Nicole Kidman plays Virginia Woolf in the 1920s writing her great novel, Mrs. Dalloway.
In the 1950s, Julianne Moore is a California housewife who is reading Mrs. Dalloway. In the present, Meryl Streep is becoming Mrs. Dalloway. The segues between the stories border on art. The score, from Philip Glass, crosses the line into art, and carries us inside the lives of these women.
Moore is battling depression. Streep is comforting her dearest friend and first love (Ed Harris), who is dying of AIDS. And Kidman manages to transform herself into an awkward, shy, doomed genius, Virginia Woolf.
The script, the score, the sets, the costumes, and the direction are all Oscar quality, and incredible performances from Kidman, Moore, Streep and Harris make The Hours seem like minutes. Grade: A- (Reviewed Dec. 27) The Pianist —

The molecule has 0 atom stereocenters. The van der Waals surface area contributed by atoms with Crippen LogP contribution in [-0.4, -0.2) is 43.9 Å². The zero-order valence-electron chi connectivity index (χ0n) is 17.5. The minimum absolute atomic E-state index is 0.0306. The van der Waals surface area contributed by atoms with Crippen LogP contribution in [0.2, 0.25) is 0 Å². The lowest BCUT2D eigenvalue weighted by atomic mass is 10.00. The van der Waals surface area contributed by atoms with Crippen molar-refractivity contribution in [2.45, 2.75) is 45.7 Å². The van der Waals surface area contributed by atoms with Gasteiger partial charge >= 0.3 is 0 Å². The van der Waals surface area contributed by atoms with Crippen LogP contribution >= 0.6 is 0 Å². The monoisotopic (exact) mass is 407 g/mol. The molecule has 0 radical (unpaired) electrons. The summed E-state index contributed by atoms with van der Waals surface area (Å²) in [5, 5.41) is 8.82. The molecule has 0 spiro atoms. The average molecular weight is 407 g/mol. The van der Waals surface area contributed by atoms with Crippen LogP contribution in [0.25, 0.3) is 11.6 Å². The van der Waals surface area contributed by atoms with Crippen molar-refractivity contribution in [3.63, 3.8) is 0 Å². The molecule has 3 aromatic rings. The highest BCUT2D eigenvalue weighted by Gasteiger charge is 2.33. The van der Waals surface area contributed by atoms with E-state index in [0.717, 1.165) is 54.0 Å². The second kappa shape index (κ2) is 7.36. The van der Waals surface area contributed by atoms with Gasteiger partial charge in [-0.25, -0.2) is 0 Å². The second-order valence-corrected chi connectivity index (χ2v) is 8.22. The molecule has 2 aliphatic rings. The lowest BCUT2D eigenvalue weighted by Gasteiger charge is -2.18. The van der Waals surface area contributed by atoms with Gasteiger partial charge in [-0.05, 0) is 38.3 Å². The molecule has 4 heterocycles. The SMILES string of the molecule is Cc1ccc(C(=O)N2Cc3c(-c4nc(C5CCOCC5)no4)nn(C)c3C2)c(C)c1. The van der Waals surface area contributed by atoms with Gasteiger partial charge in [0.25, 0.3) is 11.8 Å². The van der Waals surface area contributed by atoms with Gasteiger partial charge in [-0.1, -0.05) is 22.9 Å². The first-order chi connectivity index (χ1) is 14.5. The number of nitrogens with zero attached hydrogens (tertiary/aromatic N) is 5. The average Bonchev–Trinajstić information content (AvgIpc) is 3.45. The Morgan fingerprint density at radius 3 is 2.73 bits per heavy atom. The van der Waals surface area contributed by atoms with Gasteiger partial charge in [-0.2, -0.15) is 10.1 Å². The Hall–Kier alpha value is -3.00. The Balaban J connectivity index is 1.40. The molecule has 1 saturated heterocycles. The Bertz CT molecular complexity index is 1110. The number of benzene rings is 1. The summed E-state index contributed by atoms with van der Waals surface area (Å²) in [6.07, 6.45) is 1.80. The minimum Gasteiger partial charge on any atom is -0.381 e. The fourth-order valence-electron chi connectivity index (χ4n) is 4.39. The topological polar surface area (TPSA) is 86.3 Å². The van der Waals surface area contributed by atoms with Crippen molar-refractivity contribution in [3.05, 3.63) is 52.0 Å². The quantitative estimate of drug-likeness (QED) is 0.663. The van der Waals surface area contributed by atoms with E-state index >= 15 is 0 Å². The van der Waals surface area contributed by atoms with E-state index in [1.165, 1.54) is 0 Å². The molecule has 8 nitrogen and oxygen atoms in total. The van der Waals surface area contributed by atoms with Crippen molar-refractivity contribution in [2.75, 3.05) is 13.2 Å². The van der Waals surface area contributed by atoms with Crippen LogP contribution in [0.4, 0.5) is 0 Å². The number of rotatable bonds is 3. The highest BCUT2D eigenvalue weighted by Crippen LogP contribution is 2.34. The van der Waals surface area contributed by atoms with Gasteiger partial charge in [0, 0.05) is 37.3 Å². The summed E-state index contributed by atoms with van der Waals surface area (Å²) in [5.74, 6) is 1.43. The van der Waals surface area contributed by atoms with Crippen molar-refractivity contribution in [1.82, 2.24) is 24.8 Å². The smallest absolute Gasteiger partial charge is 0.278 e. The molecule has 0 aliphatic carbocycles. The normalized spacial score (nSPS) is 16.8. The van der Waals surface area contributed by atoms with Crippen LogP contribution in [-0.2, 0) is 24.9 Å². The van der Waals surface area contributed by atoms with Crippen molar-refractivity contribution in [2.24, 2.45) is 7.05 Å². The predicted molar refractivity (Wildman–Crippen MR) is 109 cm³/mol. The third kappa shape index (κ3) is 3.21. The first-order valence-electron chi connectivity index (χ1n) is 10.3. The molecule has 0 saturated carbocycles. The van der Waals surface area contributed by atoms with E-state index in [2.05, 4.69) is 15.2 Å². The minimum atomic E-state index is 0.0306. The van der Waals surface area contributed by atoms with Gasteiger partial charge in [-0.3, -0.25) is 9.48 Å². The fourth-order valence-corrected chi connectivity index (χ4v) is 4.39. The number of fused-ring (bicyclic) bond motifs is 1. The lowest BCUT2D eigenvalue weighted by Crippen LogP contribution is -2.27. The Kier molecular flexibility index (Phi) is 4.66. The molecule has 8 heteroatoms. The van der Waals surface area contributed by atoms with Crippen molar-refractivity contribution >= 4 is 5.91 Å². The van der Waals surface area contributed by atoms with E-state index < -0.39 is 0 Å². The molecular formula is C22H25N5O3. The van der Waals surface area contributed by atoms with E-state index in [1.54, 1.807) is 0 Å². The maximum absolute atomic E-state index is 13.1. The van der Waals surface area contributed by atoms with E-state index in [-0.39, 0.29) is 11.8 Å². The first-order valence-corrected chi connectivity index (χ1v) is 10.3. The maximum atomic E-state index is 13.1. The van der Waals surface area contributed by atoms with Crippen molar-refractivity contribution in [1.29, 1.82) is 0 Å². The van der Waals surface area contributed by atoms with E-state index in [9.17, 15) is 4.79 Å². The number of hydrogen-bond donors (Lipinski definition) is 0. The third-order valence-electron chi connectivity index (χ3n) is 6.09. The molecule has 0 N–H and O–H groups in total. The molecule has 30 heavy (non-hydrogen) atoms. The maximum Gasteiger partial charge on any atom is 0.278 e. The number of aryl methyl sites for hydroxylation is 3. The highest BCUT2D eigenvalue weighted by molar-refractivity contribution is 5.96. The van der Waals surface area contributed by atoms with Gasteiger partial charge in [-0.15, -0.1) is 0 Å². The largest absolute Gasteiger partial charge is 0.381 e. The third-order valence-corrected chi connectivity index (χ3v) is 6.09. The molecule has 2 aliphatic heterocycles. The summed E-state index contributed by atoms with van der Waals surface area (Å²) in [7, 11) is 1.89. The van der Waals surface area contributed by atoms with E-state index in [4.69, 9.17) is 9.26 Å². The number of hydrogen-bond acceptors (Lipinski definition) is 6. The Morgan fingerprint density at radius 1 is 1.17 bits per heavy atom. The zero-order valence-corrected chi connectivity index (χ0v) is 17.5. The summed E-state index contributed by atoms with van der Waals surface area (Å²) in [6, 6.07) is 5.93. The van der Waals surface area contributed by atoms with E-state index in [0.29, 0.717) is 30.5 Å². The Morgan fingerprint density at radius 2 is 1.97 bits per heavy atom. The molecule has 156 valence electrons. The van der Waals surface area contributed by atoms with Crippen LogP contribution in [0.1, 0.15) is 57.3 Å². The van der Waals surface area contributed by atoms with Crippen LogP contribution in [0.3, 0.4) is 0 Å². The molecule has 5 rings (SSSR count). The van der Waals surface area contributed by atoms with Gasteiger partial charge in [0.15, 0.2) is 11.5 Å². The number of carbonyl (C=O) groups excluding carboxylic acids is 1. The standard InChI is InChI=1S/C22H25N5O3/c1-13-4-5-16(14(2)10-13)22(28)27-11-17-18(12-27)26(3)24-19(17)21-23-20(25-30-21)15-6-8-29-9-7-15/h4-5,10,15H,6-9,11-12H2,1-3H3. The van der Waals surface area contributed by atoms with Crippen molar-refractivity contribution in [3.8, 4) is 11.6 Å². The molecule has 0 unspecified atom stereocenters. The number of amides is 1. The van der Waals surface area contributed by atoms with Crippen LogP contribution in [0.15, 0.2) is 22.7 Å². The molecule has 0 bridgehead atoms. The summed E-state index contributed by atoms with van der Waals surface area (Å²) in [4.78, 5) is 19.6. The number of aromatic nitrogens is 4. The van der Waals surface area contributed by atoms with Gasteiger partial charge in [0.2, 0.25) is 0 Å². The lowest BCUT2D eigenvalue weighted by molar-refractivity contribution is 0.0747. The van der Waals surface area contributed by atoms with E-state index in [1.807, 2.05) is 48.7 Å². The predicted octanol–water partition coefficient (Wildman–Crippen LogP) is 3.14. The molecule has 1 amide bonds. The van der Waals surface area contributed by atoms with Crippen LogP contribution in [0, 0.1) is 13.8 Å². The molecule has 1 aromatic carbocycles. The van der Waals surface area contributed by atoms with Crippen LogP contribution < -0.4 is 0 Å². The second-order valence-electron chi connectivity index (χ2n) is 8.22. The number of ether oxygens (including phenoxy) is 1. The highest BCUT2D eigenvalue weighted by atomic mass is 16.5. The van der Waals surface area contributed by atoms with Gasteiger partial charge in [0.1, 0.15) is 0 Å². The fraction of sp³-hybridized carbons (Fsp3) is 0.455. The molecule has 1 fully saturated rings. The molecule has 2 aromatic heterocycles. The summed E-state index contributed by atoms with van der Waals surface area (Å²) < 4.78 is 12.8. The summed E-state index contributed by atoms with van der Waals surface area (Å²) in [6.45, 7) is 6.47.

Another true story: Adrien Brody plays Wladyslaw Szpilman, Poland's foremost young pianist. The film opens with him playing Chopin, live on Polish radio. Then we hear the explosion of Nazi bombs. The invasion has begun.
Directed for the ages by Roman Polanski — a Holocaust survivor — The Pianist follows Szpilman as he escapes a concentration camp, survives the Warsaw ghetto, and is rescued is saved a day before the war ends by a German officer.
Brody, in a remarkable performance (for which he earned a Golden Globe nomination and may well be nominated for an Oscar) actually learned to play piano and lost 30 pounds from his already slight frame. He told me he did it, in part, for realism, but even more out of respect for the real pianist, who did survive.Grade: A (Reviewed Dec. 24)
Gangs of New York —
Martin Scorsese has brought back the kind of epic filmmaking that puts the awe back in audience.